ple of weeks." Along with those
two players,junior Kevin Clare -
still on the injury list - will also
not play this weekend.
"We were excited to get Jonny
Merrill back and then Mac Ben-
nett goes down," Berenson said.
"Mac's been arguably in our top
pair all season."
With the depleted defensive
corps, Berenson will use senior
forward Jeff Rohrkemper as a
defenseman this weekend against
Alaska. Rohrkemper, who saw
time at the position against
Northern Michigan earlier in the
season, does not have much expe-
rience at the position.
"I think when (Rohrkemper)
realizes how bad this team needs
him, and how bad we need to play
better defense, hopefully he'll be

fine," Berenson said. "He's got
good defensive instincts. He's a
team player and he's a senior."
Berenson also noted the play of
the forwards on the defensive end
- and the correlation between
their ability to control the puck
and maintain possession - and
the defensive flow. Against Bowl-
ing Green, the puck was constant-
ly deep in the Wolverines' zone,
and the offense failed to get any
momentum going.
The miscues, which resulted in
at least two easy Bowling Green
goals on Tuesday, have stemmed
from a combination of miscom-
munication and lack of aware-
ness. With a depleted defensive
corps, it will be even more impor-
tant for the defensemen to com-
municate and understand exactly
what their role is. Berenson said
that he has been looking at the
forwards' play on defense just as
much as their offensive produc-
tion.
"We've got to be a lot more
defensively aware," he said.
"When you look at the score sheet
andyou see someone who's minus
four, he's not had a good game.
Luke Moffatt scored his first goal
of the year, but he may have taken
himself out of the lineup just the
way he played defensively. You
got to play hard in the defensive
zone. None of us are good enough
to outscore our mistakes."

By DANIEL WASSERMAN get to 17-0."
Daily SportsEditor Added freshman forward
Glenn Robinson III: "It means
In the history of the Michigan nothing. We've just got to contin-
basketball program, 13 teams ue to work like we have been in
have won the Big Ten Champi- practice and keep getting better
onship, four and control everything that we.
(including the NOTEBOOK can control."
vacated Fab But like Beilein in the past,
Five teams) have reached the Robinson admitted Wednesday
Final Four, while one has won that he'll likely appreciate this
the national championship. But season and its records down the
after Wednesday's 62-47 win line..
over Nebraska, the Wolver- "Definitely, one day down the
ines' 16th-consecutive win to road, I think that that's some-
open the season, Michigan will thing that all of us will enjoy and
attempt to do what no team has it's something that we can look
done before in program history: back on," Robinson said. "But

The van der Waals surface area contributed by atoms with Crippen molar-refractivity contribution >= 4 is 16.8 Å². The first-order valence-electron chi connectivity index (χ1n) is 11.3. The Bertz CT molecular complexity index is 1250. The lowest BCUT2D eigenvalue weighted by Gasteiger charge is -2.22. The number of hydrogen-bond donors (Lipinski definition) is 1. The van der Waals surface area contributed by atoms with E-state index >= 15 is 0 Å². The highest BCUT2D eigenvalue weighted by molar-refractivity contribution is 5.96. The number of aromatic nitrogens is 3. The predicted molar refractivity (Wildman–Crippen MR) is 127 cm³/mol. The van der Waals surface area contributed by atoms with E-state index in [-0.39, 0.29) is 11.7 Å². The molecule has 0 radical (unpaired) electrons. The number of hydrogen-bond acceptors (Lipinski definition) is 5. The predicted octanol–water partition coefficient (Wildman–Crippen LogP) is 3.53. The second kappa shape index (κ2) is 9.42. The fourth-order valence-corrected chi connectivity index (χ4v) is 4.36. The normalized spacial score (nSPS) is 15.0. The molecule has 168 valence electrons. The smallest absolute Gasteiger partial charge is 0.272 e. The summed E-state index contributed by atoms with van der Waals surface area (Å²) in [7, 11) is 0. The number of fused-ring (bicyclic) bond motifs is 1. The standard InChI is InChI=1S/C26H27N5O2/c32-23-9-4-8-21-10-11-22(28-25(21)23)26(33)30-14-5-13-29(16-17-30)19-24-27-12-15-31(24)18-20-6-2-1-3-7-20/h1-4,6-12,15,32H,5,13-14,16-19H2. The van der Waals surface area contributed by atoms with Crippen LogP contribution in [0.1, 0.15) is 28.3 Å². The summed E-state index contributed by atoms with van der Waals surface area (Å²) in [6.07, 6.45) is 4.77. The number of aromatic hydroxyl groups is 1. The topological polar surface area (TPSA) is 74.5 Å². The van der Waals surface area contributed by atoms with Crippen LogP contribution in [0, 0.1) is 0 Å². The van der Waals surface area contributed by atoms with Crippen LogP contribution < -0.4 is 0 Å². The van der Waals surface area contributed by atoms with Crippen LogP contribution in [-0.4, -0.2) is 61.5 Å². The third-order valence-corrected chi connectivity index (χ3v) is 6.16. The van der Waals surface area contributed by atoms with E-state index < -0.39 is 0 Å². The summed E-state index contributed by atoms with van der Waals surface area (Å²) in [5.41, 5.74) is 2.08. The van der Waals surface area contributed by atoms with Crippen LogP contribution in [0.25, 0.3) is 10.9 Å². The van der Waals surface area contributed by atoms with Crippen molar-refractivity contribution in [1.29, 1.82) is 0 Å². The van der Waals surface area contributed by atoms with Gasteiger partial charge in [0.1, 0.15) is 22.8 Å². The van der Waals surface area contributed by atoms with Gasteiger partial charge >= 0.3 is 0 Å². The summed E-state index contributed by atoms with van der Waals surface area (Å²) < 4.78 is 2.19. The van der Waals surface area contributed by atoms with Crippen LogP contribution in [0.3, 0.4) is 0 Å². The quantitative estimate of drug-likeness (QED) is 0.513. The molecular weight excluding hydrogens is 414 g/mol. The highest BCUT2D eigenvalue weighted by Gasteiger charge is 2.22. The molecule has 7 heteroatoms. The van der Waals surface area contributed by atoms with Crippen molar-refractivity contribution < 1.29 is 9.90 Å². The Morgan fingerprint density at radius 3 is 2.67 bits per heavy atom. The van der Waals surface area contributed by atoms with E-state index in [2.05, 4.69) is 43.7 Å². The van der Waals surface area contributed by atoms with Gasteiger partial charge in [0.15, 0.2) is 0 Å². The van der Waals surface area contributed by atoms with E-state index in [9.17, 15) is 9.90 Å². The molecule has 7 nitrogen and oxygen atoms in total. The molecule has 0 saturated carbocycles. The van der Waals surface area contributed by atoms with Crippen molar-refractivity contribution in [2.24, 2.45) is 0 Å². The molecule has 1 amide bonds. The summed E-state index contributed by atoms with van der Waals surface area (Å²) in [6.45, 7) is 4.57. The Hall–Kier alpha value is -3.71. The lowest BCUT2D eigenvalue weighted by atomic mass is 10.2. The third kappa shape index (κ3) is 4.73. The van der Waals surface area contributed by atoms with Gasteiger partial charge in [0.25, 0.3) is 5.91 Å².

start a season 17-0. right now, I think that's the last
The win over the Cornhusk- thing on our minds."
ers matched the 16-0 start of the Junior guard Tim Hardaway
1985-86 Wolverines. That squad, Jr. wasn't as coy with his words,
coached by Bill Freider and led though.
by center Roy Tarpley, went on "We've definitely always been
to win the Big Ten Championship thinking ofcthat," Hardaway said.
with a 28-5 record before making "We're going to take this win,
a disappointing exit in the NCAA and we're going to not celebrate
Tournament's second round. it too hard, but we're just going
Most members of today's pro- to have a good time and come
gram won't acknowledge the back tomorrow and be ready to
record, though, instead focusing prepare for Sunday (against Ohio
on more tangible goals. State)."
"It's a great way to start the NEED HELP REBOUND-
season," said Michigan coach ING? SEEK YOUR WING
John Beilein. "If someone MEN: Beilein-coached teams
would've said at the beginning have never been known to be
of the season, 'You know, you're strong on the glass, but this
going to start 16-0,' I would've Michigan squad is outrebound-
said I probably wouldn't think ing teams by a total of 615-456, or
aboutcthatvery much, but that's a an advantage-of 9.9 per game.
good way to start. And I like the While some of that can be
3-0 (in conference play). attributed to the Wolverines'
"But it's nice to be there, it's added depth in the post, Michi-
nice. Now we've just got to keep gan has two players on the wing,
grinding away and see if we can Hardaway and Robinson, who

can jump out of the gym. Hard-
away, averaging 5.4 rebounds per
game, recorded the fifth double-
double of hiscareer and second of
the season Wednesday, when he
scored 15 points and pulled down
11 boards.
The Cornhusker game came
on the heels of Robinson's first
career double-double Sunday,
when the freshman scored
20 points to go along with 10
rebounds. Robinson is tied for
second on the team with 6.1
rebounds per game.
Together, the tandem has
turned Michigan into one of the
conference's best rebounding
teams.
"It just comes from our
bigs boxing out their bigs so
they're not able to get offen-
sive rebounds," Hardaway said.
"(Beilein) wants all five of us
crashing. This league is very
tough and you're not going to be
able to get offensive rebounds
that easy, so he just makes that
emphasis for us to go down there
and just all five just crash."
But astoundingly, more than
40 percent of Robinson's boards
this year have come on the offen-.
sive end, giving Michigan easy
second-chance opportunities,
like the one Robinson slammed
home for- a highlight-reel put-
back jam in the second half on
Wednesday.
Robinson said his eyes got
wide as the play developed.
"I saw the open lane and I just
went and crashed, went up for it
and luckily it rolled right to me
and I just put it in."